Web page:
‘THIS IS STOP BREXIT WEEK!’ – says Sir Keir Starmer

Demonstrators on March 29th denouncing Parliament for refusing to leave on that date

MPs WILL seek to bring forward legislation to stop Brexit this week, Labour’s shadow Brexit secretary Sir Keir Starmer has said.

He said the plan was to prevent the PM ‘from taking us out of the EU without a deal’ but he did not go into detail.

Cabinet minister Michael Gove refused to guarantee that the government would abide by it if it passed, saying: ‘Let’s see what the legislation says.’

The government is ‘not doing anything to facilitate a no deal’, he said.

Meanwhile, the EU’s lead Brexit negotiator has rejected Boris Johnson’s demands for the controversial Irish backstop to be scrapped.

The UK is due to leave the EU on 31st October, with or without a deal.

The prime minister says he is willing to leave without one ‘do or die’, rather than miss the deadline, which has prompted a number of opposition MPs to unite to try and block a possible no deal.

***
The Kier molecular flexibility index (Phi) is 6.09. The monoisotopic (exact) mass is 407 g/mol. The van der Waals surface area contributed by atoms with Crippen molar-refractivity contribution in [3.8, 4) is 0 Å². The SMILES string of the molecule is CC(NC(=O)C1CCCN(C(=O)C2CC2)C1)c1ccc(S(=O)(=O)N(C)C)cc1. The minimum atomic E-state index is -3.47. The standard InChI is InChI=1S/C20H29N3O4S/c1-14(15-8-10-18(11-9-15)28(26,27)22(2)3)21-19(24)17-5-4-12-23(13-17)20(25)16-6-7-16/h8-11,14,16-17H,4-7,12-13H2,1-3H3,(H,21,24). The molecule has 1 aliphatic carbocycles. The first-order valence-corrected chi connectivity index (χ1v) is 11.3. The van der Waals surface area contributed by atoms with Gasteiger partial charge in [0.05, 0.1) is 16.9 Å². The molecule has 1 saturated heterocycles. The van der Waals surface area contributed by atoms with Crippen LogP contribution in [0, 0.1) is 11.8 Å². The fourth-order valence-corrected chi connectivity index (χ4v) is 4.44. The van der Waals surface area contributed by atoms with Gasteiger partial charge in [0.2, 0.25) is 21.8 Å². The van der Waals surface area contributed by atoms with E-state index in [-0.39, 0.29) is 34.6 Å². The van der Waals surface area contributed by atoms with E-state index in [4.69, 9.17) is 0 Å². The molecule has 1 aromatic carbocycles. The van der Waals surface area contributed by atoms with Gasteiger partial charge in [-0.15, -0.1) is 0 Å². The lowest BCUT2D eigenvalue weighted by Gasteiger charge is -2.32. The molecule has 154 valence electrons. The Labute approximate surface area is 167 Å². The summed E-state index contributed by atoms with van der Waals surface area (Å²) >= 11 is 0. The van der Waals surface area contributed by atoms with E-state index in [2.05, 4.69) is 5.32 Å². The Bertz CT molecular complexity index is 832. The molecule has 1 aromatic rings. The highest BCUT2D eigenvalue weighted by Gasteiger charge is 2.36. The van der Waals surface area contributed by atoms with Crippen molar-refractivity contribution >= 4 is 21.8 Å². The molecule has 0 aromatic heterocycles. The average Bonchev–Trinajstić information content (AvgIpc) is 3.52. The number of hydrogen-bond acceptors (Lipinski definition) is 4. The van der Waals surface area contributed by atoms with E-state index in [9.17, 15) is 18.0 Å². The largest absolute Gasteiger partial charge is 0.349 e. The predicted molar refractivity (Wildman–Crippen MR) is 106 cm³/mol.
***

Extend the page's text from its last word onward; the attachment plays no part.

Starmer told the BBC’s Andrew Marr Show: ‘The legislation is intended to ensure we don’t leave without a deal, that will require an extension.’

Labour’s shadow chancellor John McDonnell told Sky’s Sophy Ridge on Sunday that plans to block a no-deal Brexit will be published tomorrow.

He said the ‘ultimate goal this week’ was to ‘ensure Parliament can have a final say’.

Gove told Andrew Marr: ‘We will see what the legislation says when it is put forward.’

Labour’s Starmer responded on Twitter, saying Gove’s response was ‘breathtaking’, adding: ‘No government is above the law.’

Any new law has to pass through all stages of both Houses of Parliament. This would usually take weeks, but Remainers say that it could be done in as little as three days this week.

In theory, the bill will be debated on Wednesday and must pass through all stages in the Commons.

If MPs passed the bill, it could then reach the House of Lords by Thursday, but consideration of the bill could spill into Monday. If the bill passes these hurdles it could gain Royal Assent, which formally makes it law.

This could be a tight timetable as there are as few as four sitting days before Parliament is suspended. This is due to happen between Monday, 9 September, and Thursday, 12 September, under plans announced by the prime minister.